Being outdoors in winter brings its own special pleasures. The quiet and solitude of the backcountry is palpable. The natural environment is more personal. Writer Alan Kesselhelm captured it in his description of the experience of skiing across his native Montana countryside.
I ski toward the mountains in the gray distance. The trees stand sentinel in the forest: silent, ancient witnesses. A moose grazes in the willows by the streambed, flicking his ears, surviving another winter, this one easier than most. I strive for that in-the-now mantra. Glide, kick, pole. Glide, kick, pole. Let the mind drift, feel the flakes of snow melt against the warmth of my face, smell the pines, tune to the fathomless hum of silence. Be in this day.
If you’re lucky enough to be camping in winter, you have the luxury of picking the place to pitch your tent, even if you’re in a national park campground. No crowds, no bugs, no (hibernating) bears. But winter camping is different. It requires special thought and preparation that may not be as important in other seasons of the year. Of course, you’ll have the absolute necessities, especially clothing prior to embarking. Other than that, here’s 4 other necessities you’ll need:
- sleeping bag
- sleeping pad
- camping stove
- camping tent
Your Winter Camping Sleeping Bag
You’ve got two choices of insulation in your winter camping sleeping bag, down or synthetic.
Down Filled Sleeping Bags
Down weighs less, last longer, compresses smaller, and cost more. A down bag for winter should have 800-fill power rating or better. The fill number is a universally accepted rating for goose and duck down. As you can judge from the accompanying illustration, a 550 fill power would be medium and a 900 fill power rating would be very high. Look for a bag with a waterproof shell and back that up with a waterproof stuff sack. The bag is going to weigh two and a half pounds. Opened up it can serve perfectly well for summer backpacking or car camping. Buy a longer bag that provides storage space at the bottom for things like socks or batteries that you need to keep warm overnight.
Some suggested down sleeping bags in the same category
NOTE: Progress is continuing to be made in the process of waterproofing down with a water-resistant coating at a molecular level. This coating is applied at such a micro scale that it doesn’t add weight and doesn’t impact the ability of the down feathers to loft. Stay tuned on this one
Synthetic Insulation Sleeping Bags
Dries faster (in about 20% of the time compared to a wet down bag). Provides better insulation when wet and cost less. Make sure your sleeping bag is rated at least 10? lower than the coldest temperature you are expected to encounter. You can vent the bag if you get too warm.
A Suggested Synthetic Winter Sleeping Bag: Kelty Tuck EX 0 Degree ThermaPro RH Sleeping Bag
Your Winter Camping Sleeping Pad
R-value. R value refers to a pad’s thermal resistance and offers a way to compare the insulating efficiency of different pads. A pad that is warm enough for winter camping should have a minimum R-value of 3.5.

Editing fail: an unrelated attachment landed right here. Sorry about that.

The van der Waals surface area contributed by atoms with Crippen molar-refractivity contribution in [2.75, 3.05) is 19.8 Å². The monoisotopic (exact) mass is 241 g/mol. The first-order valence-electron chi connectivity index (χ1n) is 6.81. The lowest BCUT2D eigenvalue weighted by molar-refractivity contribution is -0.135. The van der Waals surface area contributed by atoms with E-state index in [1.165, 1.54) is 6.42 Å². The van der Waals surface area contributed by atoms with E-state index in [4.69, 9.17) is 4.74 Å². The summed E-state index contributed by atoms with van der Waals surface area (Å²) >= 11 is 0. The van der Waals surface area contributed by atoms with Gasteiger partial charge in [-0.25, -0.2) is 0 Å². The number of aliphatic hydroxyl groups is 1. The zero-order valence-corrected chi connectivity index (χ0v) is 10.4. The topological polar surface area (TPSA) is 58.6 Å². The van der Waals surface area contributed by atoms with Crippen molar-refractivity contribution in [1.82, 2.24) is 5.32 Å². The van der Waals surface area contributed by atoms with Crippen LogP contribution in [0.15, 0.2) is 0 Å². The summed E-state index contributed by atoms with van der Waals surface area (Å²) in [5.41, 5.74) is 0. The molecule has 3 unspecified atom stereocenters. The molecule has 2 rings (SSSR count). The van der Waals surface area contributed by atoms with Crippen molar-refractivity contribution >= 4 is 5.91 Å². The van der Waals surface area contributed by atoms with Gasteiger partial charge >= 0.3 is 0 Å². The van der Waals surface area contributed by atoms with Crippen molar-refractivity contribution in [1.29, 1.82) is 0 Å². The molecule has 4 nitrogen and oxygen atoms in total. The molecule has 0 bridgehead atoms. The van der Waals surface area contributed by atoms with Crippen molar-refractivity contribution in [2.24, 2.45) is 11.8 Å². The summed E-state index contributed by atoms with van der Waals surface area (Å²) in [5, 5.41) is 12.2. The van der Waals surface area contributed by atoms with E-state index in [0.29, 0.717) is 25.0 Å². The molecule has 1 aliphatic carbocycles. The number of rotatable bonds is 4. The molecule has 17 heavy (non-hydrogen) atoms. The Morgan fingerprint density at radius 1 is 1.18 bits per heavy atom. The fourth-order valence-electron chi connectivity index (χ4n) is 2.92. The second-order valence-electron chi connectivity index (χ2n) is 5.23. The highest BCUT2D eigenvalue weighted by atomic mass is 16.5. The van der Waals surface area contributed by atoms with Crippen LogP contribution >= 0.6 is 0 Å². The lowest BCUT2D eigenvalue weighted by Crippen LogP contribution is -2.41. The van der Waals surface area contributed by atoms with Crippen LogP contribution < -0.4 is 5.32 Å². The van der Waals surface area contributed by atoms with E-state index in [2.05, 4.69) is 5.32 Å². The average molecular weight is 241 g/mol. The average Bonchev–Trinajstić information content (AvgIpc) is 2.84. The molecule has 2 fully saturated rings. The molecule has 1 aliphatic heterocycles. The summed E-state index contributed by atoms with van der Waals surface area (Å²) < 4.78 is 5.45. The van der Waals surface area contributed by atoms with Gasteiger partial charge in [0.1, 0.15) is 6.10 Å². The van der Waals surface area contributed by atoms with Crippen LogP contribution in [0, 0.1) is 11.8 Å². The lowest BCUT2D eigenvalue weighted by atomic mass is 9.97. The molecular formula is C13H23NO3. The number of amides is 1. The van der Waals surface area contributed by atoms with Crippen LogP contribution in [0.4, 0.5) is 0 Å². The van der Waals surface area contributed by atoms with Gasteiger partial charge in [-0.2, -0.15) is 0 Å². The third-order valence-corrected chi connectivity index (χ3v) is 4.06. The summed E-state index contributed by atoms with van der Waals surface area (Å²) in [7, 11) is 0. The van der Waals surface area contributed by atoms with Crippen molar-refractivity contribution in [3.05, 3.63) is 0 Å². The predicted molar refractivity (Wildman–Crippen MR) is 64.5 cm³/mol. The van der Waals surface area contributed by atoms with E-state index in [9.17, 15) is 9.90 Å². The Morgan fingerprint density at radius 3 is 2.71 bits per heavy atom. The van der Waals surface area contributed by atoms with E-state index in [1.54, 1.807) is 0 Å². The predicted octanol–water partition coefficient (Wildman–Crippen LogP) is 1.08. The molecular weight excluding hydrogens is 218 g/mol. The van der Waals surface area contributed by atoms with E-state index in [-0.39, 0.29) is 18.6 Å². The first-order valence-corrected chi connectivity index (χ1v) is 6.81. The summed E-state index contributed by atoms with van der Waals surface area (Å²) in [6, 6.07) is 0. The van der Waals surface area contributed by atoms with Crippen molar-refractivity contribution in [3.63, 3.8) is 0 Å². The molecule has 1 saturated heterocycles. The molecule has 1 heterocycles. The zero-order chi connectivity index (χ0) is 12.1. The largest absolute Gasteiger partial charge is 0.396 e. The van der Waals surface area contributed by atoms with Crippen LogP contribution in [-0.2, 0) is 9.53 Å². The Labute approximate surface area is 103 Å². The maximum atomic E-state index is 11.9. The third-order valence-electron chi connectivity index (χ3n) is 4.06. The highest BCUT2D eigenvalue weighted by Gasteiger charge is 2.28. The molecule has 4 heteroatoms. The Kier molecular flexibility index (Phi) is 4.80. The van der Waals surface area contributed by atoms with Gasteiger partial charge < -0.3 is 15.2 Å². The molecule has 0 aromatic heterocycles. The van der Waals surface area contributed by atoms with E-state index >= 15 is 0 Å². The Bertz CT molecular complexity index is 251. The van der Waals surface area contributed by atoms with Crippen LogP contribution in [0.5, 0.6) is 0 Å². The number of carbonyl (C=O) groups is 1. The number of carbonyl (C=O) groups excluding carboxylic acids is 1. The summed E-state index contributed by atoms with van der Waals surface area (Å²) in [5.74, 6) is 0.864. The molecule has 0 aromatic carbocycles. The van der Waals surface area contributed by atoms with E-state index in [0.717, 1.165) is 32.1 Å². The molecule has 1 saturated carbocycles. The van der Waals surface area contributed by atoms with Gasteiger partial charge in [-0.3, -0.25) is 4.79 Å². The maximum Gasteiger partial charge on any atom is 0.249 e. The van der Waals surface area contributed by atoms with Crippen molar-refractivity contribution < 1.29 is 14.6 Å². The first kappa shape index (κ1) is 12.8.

Recommended Winter Camping Sleeping Pad: The Exped Mega Mat 10
What seems like it would be obvious idea to anyone designing air mattresses is nevertheless a feature of the Exped Mega Mat 10 that is not shared by other air mattresses. That is, the air channels circulating air through the mattress are cut horizontally – side-to-side – rather than vertically or on an angle like most other mattresses. This keeps warm air inside the mattress rather than allowing it to escape top and bottom and results in the very high R rating of 9.5. The walls of the mattress are 3.9 inches high and vertical – also different from most other mattresses – making for a roomy, firm, smooth sleeping surface.
Other Winter Camping Sleeping Pad with Good R-Value: Therm-a-Rest NeoAir XTherm (5.7 R-Value)
Your Winter Camping Stove
Liquid fuel stoves (white gas) stoves tend to work better than butane canister stoves in winter. White gas works as well in sub-zero temperatures as it does in the middle of summer so you can count on it in any conditions. Compared to the per-ounce cost of canister fuel it is considerably less expensive.
A Suggested Liquid Fuel Stove for Winter Camping: MSR Whisperlite Universal
Your Winter Camping Tent
Winter tents, or “four season tents” have more rigid framework and steeper sides to withstand heavy snowfall. They are constructed to withstand heavy winds. The Geodesic design with its steep walls is an effective design that sheds snow and maximizes interior space. Good venting and a vestibule are important qualities of a winter tent.
A Suggested Tent for Winter Camping: Hilleberg Jannu
Your winter camping sleeping bag, your winter camping sleeping pad, your winter camping stove and your winter camping tent. If you pay attention to these four key pieces of gear and use other gear that meets the rigorous requirements of winter camping, you’ll turn the season into an opportunity for multiple “in the moment” outdoor experiences.
See more Savage Camper articles on Winter Gear for Camping and Hiking
- Wearing Gaiters in Winter Activity
- Layering Basics for Winter Hiking
- Rain Protection for Backpacking
- Dog Boots for Winter Hiking